Director's Loan Accounts - A Guide for Small Business Owners

If you are attempting to set up a business and wish to do so as a limited company there are a few different things that you must understand completely before moving ahead. Setting up a limited company means that you are creating a completely separate entity to you as an individual. What this does is provide you with limited liability and a separation from the business, legally. In the event of legal action being taken against the company in the future, you as an individual are only risking the amount you put in to the business, and not your own personal wealth and assets. Any money in a bank account linked to a limited company belongs to that company and not to you personally.

So, how do you gain access to that money as a company director?

A director’s loan is the process in which a company director gains access to money within a company, and is extremely useful as a way to fund many large purchases, such as a deposit for a property you are seeking a mortgage as an individual, or to help with unexpected repairs of your car or certain household appliances. It can seem that you are restricted as a company director, but with a director’s loan you can gain access to the cash that will help you.

Director’s loan accounts is a process where a directors takes money out of the limited company they are a director of, but in a way that is not counted as your salary, a dividend, or a repayment of a business expense. It is a separate financial transaction and allows you to take money out of a company that you are a director of for a different reason. A director’s loan can sometimes provide bridging finance to help cashflow at a time where the company profits do not allow for dividends to be paid out. A director’s loan account can be funded by loans from its directors, with repayments made at a future date when there are enough funds created. Using a director’s loan to boost company growth is a tactic that is often used by directors of limited companies.

You must always keep a record of all money that you have borrowed in this way, and a record of when you repay the borrowed amount back in to the company accounts. The entire process is recorded as a Director’s Loan Account – DLA.

It is important that you maintain a full and accurate record of your director’s loan accounts at all times. The HMRC will want to look at your director’s loan accounts when you submit your annual company returns. It is important to ensure that prior to submission you are fully up-to-date and have submitted accurate records.

In your DLA there should be a record of all cash withdrawals that have been made by you as a director from the company accounts, alongside all repayments you have made back into the company accounts. Aside from that you should also record all personal expenses that have been paid with company money or a credit card linked to the company account. The records should also include all interest that has been charged on the director’s loan.

What are the requirements for disclosure of director’s loan accounts?

When you reach the end of the company’s financial year the company will either be in a position where it owes a director money, or the director will owe the company money. Depending on which this is it should be recorded as an asset or a liability on the balance sheet of the company accounts for that financial year. This must be disclosed as a related party transaction in your accounts.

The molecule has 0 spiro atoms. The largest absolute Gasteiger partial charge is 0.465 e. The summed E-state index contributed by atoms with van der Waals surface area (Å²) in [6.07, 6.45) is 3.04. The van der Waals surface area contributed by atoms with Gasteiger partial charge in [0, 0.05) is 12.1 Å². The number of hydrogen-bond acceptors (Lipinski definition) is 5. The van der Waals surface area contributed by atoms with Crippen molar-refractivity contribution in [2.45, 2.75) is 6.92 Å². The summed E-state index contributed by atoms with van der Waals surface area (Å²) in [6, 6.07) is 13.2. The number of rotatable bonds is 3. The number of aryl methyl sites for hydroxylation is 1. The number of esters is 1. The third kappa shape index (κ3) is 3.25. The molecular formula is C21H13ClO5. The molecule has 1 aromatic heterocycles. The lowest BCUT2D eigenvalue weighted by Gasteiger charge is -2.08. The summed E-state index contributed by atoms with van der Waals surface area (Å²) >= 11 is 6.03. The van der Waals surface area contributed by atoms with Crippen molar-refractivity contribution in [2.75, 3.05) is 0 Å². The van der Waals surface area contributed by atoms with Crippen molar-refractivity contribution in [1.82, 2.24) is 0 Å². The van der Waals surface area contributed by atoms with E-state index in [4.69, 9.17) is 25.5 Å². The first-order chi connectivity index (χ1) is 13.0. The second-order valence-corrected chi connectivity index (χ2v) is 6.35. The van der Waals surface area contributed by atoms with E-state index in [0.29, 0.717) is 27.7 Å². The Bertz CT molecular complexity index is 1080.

Now you know a little bit more about what a director’s loan is what are the rules surrounding them?

In terms of Corporation Tax there are implications, but they will depend on the time you pay back the loan to the company. If you pay back the loan in full within 9-months of the year-end of the company you will not be liable to pay corporation tax on it. Anything paid back after that amount of time will be liable for Corporation Tax at 32.5%, as it is counted as an overdue payment. Be aware that HMRC will look closely at your actions relating to a director’s loan, so be careful on your timing of repayment. If you have only recently paid back a director’s loan and wish to take it out again, it may be viewed as suspicious activity, only undertaken in order to avoid corporation tax.

In terms of personal tax an interest-free loan over an amount of £10,000 is classed as a benefit in kind and will be recorded on a P11D and Class 1A National Insurance. This is payable by the company at 13.8%.

Depending on the interest rates charged or received on a director’s loan account the tax expected would change accordingly. You should always seek professional advice and guidance from your accountant, or speak to the HMRC to discover the specific intricacies of this area. It will be unique to you, and you do not want to risk paying the wrong amount of tax.

If a director’s loan account is overdrawn you have nine months from the year-end for your company to repay in full. A director’s loan account is counted as overdrawn whenever a loan is taken out that isn’t a salary or dividend and the amount exceeds what has been put into the company. It is counted as an asset if it remains unpaid, and if the company goes into insolvency, a liquidator will most likely pursue the outstanding balance.

If a company is facing financial problems and there is an outstanding director’s loan, it can be written off by the company. The problem here is that a liquidator might choose to question this process and ask the director in question to repay the loan during the process of paying creditors during an insolvency process. Writing off a director’s loan could end up being complicated for this reason and for tax reasons so it should always be an action that is thoroughly discussed with your accountant before making a decision.

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